LONDON — Four European luxury players checked in with earnings results Thursday, all in some way bearing the scars of a difficult 2003 as well as high hopes for the holiday season and year ahead.
On a day when Bulgari, Tod’s and IT Holding also posted results, profits at Compagnie Financiere Richemont SA dropped by nearly half in the first six months of the fiscal year, but Johann Rupert, like others in the upscale market, has begun to see a pinpoint of light at the end of luxury’s black tunnel.
“All other things being equal, it appears that the worst problems that the luxury goods world has faced in recent months and years may be behind us,” said Richemont’s executive chairman in a statement Thursday.
“If economic recovery continues, and the world does not face any further crises, we may see the upturn in consumer confidence gaining further momentum.”
The group — which counts Cartier, Van Cleef & Arpels, and Dunhill among its portfolio of brands — reported that in the six months ended Sept. 30, net income declined 49.2 percent to $78.4 million from $154.4 million as revenues fell faster than costs. Dollar figures are converted from the euro at current exchange as Richemont reported net income of 67 million euros versus a year-ago mark of 132 million euros.
Operating profit dropped 56.2 percent in the period to $94.8 million, or 81 million euros, from $216.5 million, or 185 million euros, although the company said it managed to slash operating expenses by 12 percent compared with the corresponding period last year.
Sales dipped 14.5 percent to $1.79 billion, or 1.53 billion euros, from $2.1 billion, or 1.78 billion euros, in the period, which Rupert attributed to the strengthening of the euro against the dollar and the yen, and the impact on consumer confidence of the SARS crisis and the Iraqi war. At constant exchange rates, sales would have dropped 6 percent during the six-month period.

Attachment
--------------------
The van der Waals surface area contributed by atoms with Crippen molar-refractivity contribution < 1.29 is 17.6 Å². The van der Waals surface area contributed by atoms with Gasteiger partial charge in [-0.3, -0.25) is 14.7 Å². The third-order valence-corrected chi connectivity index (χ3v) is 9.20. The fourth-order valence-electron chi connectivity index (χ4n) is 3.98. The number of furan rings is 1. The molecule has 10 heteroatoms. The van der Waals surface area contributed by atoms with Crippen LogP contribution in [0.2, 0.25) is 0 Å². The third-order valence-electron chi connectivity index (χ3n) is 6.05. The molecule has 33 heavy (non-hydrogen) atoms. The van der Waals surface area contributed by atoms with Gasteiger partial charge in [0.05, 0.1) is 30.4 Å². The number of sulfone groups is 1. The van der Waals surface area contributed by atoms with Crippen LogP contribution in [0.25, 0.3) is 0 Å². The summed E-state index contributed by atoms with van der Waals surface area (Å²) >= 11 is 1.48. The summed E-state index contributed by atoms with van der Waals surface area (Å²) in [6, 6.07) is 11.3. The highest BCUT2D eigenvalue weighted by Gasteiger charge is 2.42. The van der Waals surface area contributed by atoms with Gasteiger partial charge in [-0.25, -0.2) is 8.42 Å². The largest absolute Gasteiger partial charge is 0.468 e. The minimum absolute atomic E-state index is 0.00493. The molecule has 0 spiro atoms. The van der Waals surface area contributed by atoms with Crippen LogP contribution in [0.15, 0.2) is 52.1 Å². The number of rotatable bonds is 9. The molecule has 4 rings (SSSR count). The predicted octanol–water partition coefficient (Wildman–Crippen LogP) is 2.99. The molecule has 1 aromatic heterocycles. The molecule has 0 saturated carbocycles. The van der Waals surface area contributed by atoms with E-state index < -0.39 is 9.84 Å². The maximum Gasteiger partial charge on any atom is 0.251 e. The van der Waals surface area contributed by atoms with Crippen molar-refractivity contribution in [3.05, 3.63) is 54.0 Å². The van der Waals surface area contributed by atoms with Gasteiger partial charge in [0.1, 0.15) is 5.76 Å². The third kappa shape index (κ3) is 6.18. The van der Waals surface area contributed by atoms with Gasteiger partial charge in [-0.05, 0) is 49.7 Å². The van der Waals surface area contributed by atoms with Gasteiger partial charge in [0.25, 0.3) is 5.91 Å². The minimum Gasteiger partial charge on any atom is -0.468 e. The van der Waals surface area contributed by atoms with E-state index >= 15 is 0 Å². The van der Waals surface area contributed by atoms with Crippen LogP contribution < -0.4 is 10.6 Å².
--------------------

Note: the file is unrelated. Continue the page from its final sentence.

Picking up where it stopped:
Costs in the period included a onetime charge of $12.9 million, or 11 million euros, from the restructuring of certain watch manufacturing operations in Switzerland.
“When, as now, trading conditions are difficult, these investments result in a disproportionately adverse effect on operating profits,” said Rupert. “However, these initiatives do provide the group with a competitive advantage, which I am confident will contribute to improved results in the years to come when we see a return to more normal trading conditions.”
Andrew Gowen, equities analyst at Lehman Brothers in London, said, “The first half was appalling, but the results were significantly better than feared, and I think you have to take your hat off to management for being more in control of the business.
“They are doing a great job of cutting costs and managing cash flow. They have made a huge effort to cut costs — which they had not done in the past,” he added.
Although Rupert declined to offer any full-year projections for the Swiss luxury group, he said Richemont’s October sales continued to show growth of 1 percent, in constant currency terms, a trend that began in June.
During that month, he added, the regions of Asia-Pacific, the Americas and the Middle East generated double-digit growth, while Japan and Europe remained “difficult.”